4. Scrum is a foundational piece of SAFe’s Team Level and is best seen on Essential SAFe 4.0 schema
  5. In order to SAFely scale agile, you must use Real/Genuine Scrum DNA + Lean/Agile Principles + Leadership

 

…Something else you need to know about LeSS….

 

Scrum Alliance (SA), by far, is the largest agile organization, worldwide, and is represented by so many highly exprienced Coaches and Trainers, whose main goal is best described by the following slogan: “we are changing the world of work“.  While educational curriculum, delivered by SA Certified Scrum Trainers (CSTs) is very rich, its main focus has mostly been on Agile Manifesto (with its values & principles), core Scrum (with its roles, responsibilities, artifacts and ceremonies), and with orientation towards and support of basic Scrum certifications, such as CSM, CSPO and CSD.Scrum Alliance has never taken an official position with regards to agile/scrum adoptions at scale.
Its position has always been neutral and agnostic to scaling: “our Coaches and Trainers are versatile enough to pick the best approach for their clients”.
And indeed, when it comes to recommending scaling solutions, Certified Enterprise Coaches (CECs) and Certified Scrum Trainers (CSTs)
have a plenty of ‘scaling tools’ in their toolbox to offer, and they do it situationally, based on specific needs of each client.However, over the last few years, there has been a very strong trend in CST/CEC community with regards to scaling preferences.
If we take into account shared personal experience, case studies and research, coming from Coaches and Trainers, it becomes apparent that a very significant number of them are very supportive of Large Scale Scrum (LeSS), as a preferred scaling approach. Many CSTs have built LeSS teaching in their CSM and CSPO courses. Many CECs have been using LeSS, with its strong principles, guidelines and numerous expericences to de-scale companies, challenge classic system dysfunctions and improve organizational design.Many CECs and CSTs have also become Certified LeSS Parctititioners (CLP) by attending LeSS courses. Also, there is a growing number of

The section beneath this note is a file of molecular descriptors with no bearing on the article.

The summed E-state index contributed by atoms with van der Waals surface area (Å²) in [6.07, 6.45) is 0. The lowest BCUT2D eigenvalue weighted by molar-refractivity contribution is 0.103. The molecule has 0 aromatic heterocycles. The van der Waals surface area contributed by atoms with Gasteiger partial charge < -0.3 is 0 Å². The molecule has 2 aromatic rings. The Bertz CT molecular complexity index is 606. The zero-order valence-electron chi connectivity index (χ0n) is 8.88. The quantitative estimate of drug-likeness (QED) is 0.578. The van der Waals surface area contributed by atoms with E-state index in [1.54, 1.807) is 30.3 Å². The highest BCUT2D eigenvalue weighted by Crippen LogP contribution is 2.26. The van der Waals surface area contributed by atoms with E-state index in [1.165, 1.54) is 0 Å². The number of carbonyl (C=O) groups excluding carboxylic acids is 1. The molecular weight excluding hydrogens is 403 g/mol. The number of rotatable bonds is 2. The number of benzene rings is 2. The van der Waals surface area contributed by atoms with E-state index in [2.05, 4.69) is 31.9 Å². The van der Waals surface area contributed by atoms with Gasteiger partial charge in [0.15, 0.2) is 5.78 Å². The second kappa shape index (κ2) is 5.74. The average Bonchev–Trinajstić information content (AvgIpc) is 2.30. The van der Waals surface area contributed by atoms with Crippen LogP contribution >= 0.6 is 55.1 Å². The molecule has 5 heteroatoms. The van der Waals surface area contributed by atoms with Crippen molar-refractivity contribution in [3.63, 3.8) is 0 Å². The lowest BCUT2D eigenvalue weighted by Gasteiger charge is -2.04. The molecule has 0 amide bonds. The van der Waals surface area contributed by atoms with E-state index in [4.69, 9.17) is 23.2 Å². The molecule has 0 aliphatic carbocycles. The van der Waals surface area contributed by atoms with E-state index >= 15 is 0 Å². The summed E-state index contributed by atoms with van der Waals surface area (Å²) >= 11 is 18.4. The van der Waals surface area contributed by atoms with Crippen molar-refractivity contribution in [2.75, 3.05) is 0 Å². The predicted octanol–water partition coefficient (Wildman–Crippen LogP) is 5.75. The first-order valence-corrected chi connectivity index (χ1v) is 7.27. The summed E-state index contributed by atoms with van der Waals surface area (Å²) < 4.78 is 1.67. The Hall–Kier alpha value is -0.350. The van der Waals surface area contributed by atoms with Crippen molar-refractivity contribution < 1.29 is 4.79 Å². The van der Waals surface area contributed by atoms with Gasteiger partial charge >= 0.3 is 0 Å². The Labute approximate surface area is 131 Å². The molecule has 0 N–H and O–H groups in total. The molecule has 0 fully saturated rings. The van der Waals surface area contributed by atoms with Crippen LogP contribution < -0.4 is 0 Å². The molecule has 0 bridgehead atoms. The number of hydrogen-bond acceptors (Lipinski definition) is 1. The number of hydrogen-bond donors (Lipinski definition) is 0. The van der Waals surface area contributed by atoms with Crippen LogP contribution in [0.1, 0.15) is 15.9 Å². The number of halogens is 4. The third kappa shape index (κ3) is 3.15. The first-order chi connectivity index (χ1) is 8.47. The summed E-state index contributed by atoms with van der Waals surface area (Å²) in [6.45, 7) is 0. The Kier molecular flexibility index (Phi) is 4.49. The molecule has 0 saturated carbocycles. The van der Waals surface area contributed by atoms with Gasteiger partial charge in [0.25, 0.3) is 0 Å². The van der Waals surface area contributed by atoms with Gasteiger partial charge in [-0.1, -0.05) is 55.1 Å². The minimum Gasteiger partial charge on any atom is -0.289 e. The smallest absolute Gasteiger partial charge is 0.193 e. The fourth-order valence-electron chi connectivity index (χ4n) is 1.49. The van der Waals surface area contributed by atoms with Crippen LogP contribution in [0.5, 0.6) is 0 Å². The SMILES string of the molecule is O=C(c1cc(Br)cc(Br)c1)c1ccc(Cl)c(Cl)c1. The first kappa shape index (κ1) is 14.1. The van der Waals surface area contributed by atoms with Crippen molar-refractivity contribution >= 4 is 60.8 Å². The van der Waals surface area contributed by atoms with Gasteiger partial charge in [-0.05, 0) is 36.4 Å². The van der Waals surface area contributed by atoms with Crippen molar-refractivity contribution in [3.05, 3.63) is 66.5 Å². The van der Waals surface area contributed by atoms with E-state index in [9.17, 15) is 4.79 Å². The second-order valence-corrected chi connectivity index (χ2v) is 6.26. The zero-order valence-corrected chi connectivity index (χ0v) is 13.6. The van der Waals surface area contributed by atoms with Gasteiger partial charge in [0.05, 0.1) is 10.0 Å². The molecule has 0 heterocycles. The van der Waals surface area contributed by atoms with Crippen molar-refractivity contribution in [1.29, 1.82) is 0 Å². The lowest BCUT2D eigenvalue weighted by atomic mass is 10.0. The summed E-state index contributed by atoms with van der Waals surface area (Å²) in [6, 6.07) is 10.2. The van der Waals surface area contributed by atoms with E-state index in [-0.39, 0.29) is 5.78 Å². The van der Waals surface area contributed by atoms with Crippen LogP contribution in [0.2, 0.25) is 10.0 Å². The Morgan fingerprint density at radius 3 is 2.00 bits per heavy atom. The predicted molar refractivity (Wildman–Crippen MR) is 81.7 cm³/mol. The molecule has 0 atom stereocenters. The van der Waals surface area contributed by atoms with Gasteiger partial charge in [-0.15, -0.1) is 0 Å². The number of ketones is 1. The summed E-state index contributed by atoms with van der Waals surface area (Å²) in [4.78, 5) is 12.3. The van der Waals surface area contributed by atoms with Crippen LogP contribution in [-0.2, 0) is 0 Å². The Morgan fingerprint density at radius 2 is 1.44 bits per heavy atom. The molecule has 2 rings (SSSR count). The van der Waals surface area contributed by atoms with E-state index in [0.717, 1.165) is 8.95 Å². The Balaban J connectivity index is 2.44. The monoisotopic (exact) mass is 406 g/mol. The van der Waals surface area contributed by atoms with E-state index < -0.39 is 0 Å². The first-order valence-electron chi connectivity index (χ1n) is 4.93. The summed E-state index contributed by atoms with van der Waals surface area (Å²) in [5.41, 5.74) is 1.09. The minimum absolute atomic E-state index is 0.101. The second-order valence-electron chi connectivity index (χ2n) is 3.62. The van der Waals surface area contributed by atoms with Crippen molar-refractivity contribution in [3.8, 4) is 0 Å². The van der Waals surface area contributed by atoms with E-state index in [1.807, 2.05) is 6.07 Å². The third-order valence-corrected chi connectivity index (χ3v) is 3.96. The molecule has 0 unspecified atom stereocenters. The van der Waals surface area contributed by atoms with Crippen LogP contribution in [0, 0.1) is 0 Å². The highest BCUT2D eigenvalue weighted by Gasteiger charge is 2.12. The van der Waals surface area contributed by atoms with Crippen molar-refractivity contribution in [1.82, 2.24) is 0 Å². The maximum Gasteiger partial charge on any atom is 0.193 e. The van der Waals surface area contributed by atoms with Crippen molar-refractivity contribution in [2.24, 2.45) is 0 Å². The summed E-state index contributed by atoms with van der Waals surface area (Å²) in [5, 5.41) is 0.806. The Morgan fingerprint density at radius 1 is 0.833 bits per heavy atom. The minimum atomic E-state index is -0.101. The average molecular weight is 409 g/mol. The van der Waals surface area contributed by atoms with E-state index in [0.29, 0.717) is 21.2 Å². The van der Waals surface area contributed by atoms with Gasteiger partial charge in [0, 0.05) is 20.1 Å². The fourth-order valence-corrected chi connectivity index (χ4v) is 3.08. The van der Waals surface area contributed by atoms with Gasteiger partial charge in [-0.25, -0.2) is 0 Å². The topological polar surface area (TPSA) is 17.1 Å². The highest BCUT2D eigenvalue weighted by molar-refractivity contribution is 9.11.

CECs and CSTs that are in pursuit of LeSS Trainer accreditation – to be able to teach LeSS in a more structured way.What does this overwhelming interest in LeSS mean for the agile community at large? For organizations? For Coaches, Trainers, Scrummasters,
Product Owners, teams?

Will LeSS become the “main stream” for scaling in a future?
Will it become as widely recognized in the US as it is in Europe and EMEA (another very interesting trend that is observed!!!)?
It is worth mentioning that there are a few other good agile scaling frameworks available. But LeSS seems to be picking picking up speed and noticeably.
Time will show…Perhaps, soon…

With that said, here is the great opportunity to learn Large Scale Scrum from Craig Larman himself — he is the co-creator of LeSS.

This is the last opportunity this year and probably for a while now (Craig is planning to engage long-term with one of his clients) –
to have LeSS course taught by Craig himself, in its very original form.

Also, receiving LeSS training directly from Craig has another great benefit:
Craig has probably the most exentsive list of experiments with LeSS adoptions and has many real life stories to tell.

 

About the course:

 In this 3-day highly-participative course, people will get a thorough understanding of Large Scale Scrum,
for scaling agile development to many teams working together on one product.

In-depth, you will explore adoption, new organizational design, systems thinking & optimization, the role of management, and approaches of working together in Sprints at scale, by optimizing coordination, architecture and planning.

This course will also include an in-depth Q&A clinic based on Craig’s long experience with LeSS adoptions.

Here are some highlights of the course:

  • LeSS Overview (LeSS principles, frameworks, guides, experiments)
  • Two LeSS frameworks: basic & LeSS Huge
  • Adoption (pre-adoption & the adoption guides, 3 principles, getting started, scope of first adoption, stories of LeSS adoptions
  • Local Optimization & System Optimization
  • Adoption: Organizing by Customer Value
  • Shu-Ha-Ri and frameworks
  • Empirical process control
  • Occupational psychology
  • Lean thinking & value-driven
  • LeSS Sprint
  • Done & Undone in LeSS
  • LeSS Rules
  • LeSS Huge Framework
  • More on LeSS Roles
  • Managers in a LeSS organization
  • ScrumMasters at scale
  • Product Owner in LeSS
  • In-Depth Special Topics: A Deep-Dive Q&A Clinic
  • ….and much more…

If yo would lile to read more about the agenda of this course and register, please follow this link.  You may use the following discount code: hrte416 get a cheaper price.